Here’s another scene from an ACS play. This one is from Carousel, back in 1977. The pretty girl striking a ballerina pose is none other than Michelle Yeoh!
We thank Ong Su-Ming for sharing this photo with us.
Some of you may have already guessed this play, merely by the “balcony scene”. 🙂
This play was organised by none other than the ACS Music and Drama Society, back in 1976. Just to refresh your memories (if you’ve watched it), the leading roles were played by Tan Seow Heng (Juliet) and Emmet O’Sullivan (Romeo).
We thank Ong Su-Ming for sharing this photograph with us.
Believe it or not, these children are having a blast by the Kinta River! Yes, there was a time you could swim at this river….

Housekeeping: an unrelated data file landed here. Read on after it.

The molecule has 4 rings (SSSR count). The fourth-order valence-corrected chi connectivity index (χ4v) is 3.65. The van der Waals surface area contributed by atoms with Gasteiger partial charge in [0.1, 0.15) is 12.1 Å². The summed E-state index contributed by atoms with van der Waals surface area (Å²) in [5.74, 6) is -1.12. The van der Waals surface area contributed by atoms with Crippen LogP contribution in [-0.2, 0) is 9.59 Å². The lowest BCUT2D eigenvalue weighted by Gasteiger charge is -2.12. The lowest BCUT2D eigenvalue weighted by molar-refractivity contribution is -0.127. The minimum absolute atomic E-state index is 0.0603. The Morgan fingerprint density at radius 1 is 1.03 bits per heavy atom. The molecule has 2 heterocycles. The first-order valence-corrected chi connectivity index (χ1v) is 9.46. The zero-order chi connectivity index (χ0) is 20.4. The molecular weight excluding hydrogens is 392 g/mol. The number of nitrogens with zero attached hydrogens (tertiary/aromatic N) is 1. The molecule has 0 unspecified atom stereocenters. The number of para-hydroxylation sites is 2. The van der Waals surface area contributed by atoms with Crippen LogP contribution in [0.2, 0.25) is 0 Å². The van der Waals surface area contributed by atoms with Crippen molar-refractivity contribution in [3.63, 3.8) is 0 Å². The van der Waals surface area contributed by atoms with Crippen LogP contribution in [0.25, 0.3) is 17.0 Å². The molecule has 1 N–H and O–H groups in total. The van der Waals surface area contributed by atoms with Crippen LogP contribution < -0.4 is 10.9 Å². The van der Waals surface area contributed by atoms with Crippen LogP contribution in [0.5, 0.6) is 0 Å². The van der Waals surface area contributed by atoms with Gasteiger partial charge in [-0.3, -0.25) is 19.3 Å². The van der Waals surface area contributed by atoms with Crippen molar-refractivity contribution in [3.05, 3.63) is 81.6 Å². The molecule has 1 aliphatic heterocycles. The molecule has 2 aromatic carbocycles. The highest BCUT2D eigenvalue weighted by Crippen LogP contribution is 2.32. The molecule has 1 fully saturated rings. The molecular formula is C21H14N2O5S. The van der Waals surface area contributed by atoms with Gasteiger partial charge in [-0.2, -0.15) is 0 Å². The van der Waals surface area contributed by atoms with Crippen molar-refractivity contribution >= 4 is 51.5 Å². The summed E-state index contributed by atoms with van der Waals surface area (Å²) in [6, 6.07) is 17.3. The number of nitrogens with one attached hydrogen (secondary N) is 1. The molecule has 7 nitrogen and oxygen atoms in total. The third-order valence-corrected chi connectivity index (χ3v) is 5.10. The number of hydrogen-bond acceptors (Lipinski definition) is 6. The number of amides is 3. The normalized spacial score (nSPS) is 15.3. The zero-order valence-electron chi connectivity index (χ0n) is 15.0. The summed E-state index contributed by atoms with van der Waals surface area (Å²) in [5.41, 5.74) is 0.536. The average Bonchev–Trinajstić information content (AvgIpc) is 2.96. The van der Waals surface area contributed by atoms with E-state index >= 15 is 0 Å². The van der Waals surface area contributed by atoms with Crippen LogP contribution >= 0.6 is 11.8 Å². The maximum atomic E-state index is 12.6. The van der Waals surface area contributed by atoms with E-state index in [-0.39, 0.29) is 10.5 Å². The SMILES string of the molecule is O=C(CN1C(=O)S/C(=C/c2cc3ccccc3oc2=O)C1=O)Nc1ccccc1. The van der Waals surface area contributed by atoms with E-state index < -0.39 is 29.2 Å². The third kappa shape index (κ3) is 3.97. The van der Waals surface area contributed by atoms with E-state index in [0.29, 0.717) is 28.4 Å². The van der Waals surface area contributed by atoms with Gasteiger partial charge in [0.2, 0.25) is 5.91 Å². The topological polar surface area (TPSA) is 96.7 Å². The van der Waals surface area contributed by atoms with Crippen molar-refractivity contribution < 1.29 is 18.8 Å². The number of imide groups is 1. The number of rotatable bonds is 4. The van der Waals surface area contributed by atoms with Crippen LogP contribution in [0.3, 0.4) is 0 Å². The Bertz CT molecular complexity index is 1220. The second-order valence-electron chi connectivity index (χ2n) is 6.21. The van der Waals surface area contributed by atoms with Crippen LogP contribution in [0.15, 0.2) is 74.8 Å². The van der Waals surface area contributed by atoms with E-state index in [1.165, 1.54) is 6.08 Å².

This picture was taken from the ACS centenary magazine, probably before the start of the school play. We thank our donor Ong Su-Ming.
We thank Chee Ong Ngai for this picture, which is part of a postcard. Here we have Market Street, from Court House Road. You can also see FMS Hotel.
Incidentally, we have this postcard in our collection (along with a little history to it).
Remember these tickets? Yes? No? Perhaps you might remember the bus (see below)
If I’m not mistaken, the number plate reads as AB 270….
We thank our donor Ong Su-Ming for this picture, which was taken from the 100th Voyage 1895-1995 (an ACS, Ipoh magazine).
Do you remember this play, back in 1952? Or, perhaps you caught the later adaptation in 1962?
We thank Chee Ong Ngai for this picture.
Some of you may already recognise this at the Rex Cinema, in Kampar. We thank Chee Ong Ngai for sharing this picture with us.
picture source: Star Online
picture source: Star Online
Here’s another gem from our donor Harvant Lisa Harper. Do you recognise the buildings in the background?
No, we’re not encouraging gambling. Rather, some of you may find this (picture above) a familiar sight during Chinese New Year.